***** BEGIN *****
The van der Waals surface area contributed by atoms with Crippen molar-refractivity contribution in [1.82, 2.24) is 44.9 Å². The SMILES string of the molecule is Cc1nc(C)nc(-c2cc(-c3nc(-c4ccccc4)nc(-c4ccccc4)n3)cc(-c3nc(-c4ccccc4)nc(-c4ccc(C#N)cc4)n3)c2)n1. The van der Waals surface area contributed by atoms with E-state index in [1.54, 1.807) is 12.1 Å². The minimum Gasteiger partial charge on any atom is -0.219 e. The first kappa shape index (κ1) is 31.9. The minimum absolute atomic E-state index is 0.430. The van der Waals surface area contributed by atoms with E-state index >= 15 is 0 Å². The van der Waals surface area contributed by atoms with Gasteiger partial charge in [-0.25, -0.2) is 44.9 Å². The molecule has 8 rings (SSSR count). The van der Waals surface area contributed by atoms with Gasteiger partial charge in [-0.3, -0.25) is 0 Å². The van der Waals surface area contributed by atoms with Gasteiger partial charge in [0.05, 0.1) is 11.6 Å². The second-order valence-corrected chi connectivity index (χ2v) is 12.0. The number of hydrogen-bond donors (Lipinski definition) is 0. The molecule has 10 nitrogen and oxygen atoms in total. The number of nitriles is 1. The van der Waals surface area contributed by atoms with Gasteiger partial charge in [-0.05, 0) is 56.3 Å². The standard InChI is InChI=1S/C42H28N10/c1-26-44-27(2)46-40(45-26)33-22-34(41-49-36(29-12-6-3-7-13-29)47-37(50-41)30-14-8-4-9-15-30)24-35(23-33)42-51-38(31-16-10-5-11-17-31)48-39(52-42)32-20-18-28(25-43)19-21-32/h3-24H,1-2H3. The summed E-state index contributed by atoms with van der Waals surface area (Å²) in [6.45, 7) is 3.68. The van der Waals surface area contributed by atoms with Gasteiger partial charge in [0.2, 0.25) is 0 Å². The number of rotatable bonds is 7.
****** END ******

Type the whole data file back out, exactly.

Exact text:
The van der Waals surface area contributed by atoms with Crippen molar-refractivity contribution in [1.82, 2.24) is 44.9 Å². The SMILES string of the molecule is Cc1nc(C)nc(-c2cc(-c3nc(-c4ccccc4)nc(-c4ccccc4)n3)cc(-c3nc(-c4ccccc4)nc(-c4ccc(C#N)cc4)n3)c2)n1. The van der Waals surface area contributed by atoms with E-state index in [1.54, 1.807) is 12.1 Å². The minimum Gasteiger partial charge on any atom is -0.219 e. The first kappa shape index (κ1) is 31.9. The minimum absolute atomic E-state index is 0.430. The van der Waals surface area contributed by atoms with E-state index >= 15 is 0 Å². The van der Waals surface area contributed by atoms with Gasteiger partial charge in [-0.25, -0.2) is 44.9 Å². The molecule has 8 rings (SSSR count). The van der Waals surface area contributed by atoms with Gasteiger partial charge in [-0.3, -0.25) is 0 Å². The van der Waals surface area contributed by atoms with Gasteiger partial charge in [0.05, 0.1) is 11.6 Å². The second-order valence-corrected chi connectivity index (χ2v) is 12.0. The number of hydrogen-bond donors (Lipinski definition) is 0. The molecule has 10 nitrogen and oxygen atoms in total. The number of nitriles is 1. The van der Waals surface area contributed by atoms with Gasteiger partial charge in [-0.05, 0) is 56.3 Å². The standard InChI is InChI=1S/C42H28N10/c1-26-44-27(2)46-40(45-26)33-22-34(41-49-36(29-12-6-3-7-13-29)47-37(50-41)30-14-8-4-9-15-30)24-35(23-33)42-51-38(31-16-10-5-11-17-31)48-39(52-42)32-20-18-28(25-43)19-21-32/h3-24H,1-2H3. The summed E-state index contributed by atoms with van der Waals surface area (Å²) in [6.45, 7) is 3.68. The van der Waals surface area contributed by atoms with Gasteiger partial charge in [0.2, 0.25) is 0 Å². The number of rotatable bonds is 7.